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Targeting p53–MDM2 interaction by small-molecule inhibitors: learning from MDM2 inhibitors in clinical trials

Abstract

p53, encoded by the tumor suppressor gene TP53, is one of the most important tumor suppressor factors in vivo and can be negatively regulated by MDM2 through p53–MDM2 negative feedback loop. Abnormal p53 can be observed in almost all tumors, mainly including p53 mutation and functional inactivation. Blocking MDM2 to restore p53 function is a hotspot in the development of anticancer candidates. Till now, nine MDM2 inhibitors with different structural types have entered clinical trials. However, no MDM2 inhibitor has been approved for clinical application. This review focused on the discovery, structural modification, preclinical and clinical research of the above compounds from the perspective of medicinal chemistry. Based on this, the possible defects in MDM2 inhibitors in clinical development were analyzed to suggest that the multitarget strategy or targeted degradation strategy based on MDM2 has the potential to reduce the dose-dependent hematological toxicity of MDM2 inhibitors and improve their anti-tumor activity, providing certain guidance for the development of agents targeting the p53–MDM2 interaction.

Introduction

Protein–protein interactions (PPIs) play an important role in almost all biological activities (such as DNA synthesis and cell signal transduction), which can promote or inhibit the occurrence, development and metastasis of tumors. Therefore, intervention of PPI is a potential strategy in the field of tumor therapy [1]. However, since PPI is an interaction between two proteins, the binding surfaces of PPI are usually different from those of common small-molecule targets. The characteristics of large binding surfaces and dispersed activity sites make the development of small-molecule inhibitors extremely difficult for PPIs, which have long been known as ‘undruggable targets’ [2]. In recent years, studies have found that most PPIs have ‘hot spots’ [3]. According to the strategy of structure-based design or virtual screening in their hot spots, small-molecule inhibitors targeting PPIs, such as VHL (von Hippel–Lindau)-HIF1α (hypoxia inducible factor-1α) and Keap1 (Kelch-like ECH-associated protein 1)-Nrf2 (nuclear factor E2-related factor 2) [4, 5], have been successfully developed and have ideal clinical application prospects.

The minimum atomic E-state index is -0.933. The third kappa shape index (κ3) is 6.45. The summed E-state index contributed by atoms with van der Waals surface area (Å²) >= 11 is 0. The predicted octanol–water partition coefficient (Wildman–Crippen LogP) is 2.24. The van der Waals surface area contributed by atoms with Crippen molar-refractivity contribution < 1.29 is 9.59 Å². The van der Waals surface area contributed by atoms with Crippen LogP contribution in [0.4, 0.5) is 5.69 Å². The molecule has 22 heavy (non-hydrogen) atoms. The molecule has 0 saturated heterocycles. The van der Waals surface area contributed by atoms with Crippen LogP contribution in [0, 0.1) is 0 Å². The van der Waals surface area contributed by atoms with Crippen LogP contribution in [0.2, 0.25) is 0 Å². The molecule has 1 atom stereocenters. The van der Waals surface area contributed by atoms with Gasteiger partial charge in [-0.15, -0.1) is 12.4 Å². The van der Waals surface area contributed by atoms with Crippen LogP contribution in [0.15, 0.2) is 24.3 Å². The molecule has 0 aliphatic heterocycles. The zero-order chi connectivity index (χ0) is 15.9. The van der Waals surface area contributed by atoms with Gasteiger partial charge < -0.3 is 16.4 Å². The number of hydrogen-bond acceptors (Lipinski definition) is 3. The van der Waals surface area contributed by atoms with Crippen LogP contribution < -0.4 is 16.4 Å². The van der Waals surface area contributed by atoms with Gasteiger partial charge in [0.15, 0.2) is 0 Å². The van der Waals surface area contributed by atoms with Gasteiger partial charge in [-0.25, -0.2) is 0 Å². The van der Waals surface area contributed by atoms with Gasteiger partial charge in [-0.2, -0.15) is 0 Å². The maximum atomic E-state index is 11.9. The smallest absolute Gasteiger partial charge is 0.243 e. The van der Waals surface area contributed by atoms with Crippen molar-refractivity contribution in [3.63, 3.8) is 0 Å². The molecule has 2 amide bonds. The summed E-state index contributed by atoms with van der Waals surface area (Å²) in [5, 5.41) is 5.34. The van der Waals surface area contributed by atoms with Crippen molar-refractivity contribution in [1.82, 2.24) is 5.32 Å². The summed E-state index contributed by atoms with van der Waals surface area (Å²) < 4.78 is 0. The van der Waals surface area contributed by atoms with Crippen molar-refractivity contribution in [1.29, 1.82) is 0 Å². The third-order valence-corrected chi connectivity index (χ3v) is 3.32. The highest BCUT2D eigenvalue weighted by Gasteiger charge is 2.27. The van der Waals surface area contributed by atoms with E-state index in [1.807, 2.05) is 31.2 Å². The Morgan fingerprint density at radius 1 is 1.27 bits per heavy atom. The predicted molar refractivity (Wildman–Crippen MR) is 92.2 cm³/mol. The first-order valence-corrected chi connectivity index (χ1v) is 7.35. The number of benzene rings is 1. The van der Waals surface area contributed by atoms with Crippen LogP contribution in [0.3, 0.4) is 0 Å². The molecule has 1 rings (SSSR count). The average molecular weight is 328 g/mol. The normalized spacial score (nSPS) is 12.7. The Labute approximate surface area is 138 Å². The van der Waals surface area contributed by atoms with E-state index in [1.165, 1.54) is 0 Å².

The p53–MDM2 (mouse double minute 2) protein interaction is an important target in the development of anti-tumor drugs. As one of the most important tumor suppressors, the p53 protein is inactivated or mutated in more than 50% of cancer cells. It plays an important role in the regulation of tumor cell cycle, apoptosis and DNA repair directly or induces the expression of downstream targets. The activation of the p53-dependent pathway caused by internal or external cell stress signals affects the occurrence, development and metastasis of cancer cells and prevents the proliferation of damaged cells with carcinogenic potential. In addition, as a transcription factor, a variety of genes can be activated by p53 to promote these tumor-related specific processes. Several proteins are closely related to the regulation of the function of p53, such as MDM2, MDMX, TPSO (translocator protein), Bcl-2 (B-cell lymphoma-2), and NFAT1 (nuclear factor of activated T-cells 1). (Fig. 1) [6]. Studies have revealed that after inactivation of the TP53 gene (encoding p53) in mice, cells lacking functional p53 cannot respond appropriately to external stimuli, resulting in a high probability of tumors [7]. Therefore, the targets related to the regulation of p53 protein expression or activation are of great research value. The MDM2 protein is widely studied because it can directly regulate the expression of p53 protein through negative feedback.

Fig. 1
figure 1

Proteins related to the regulation of p53 function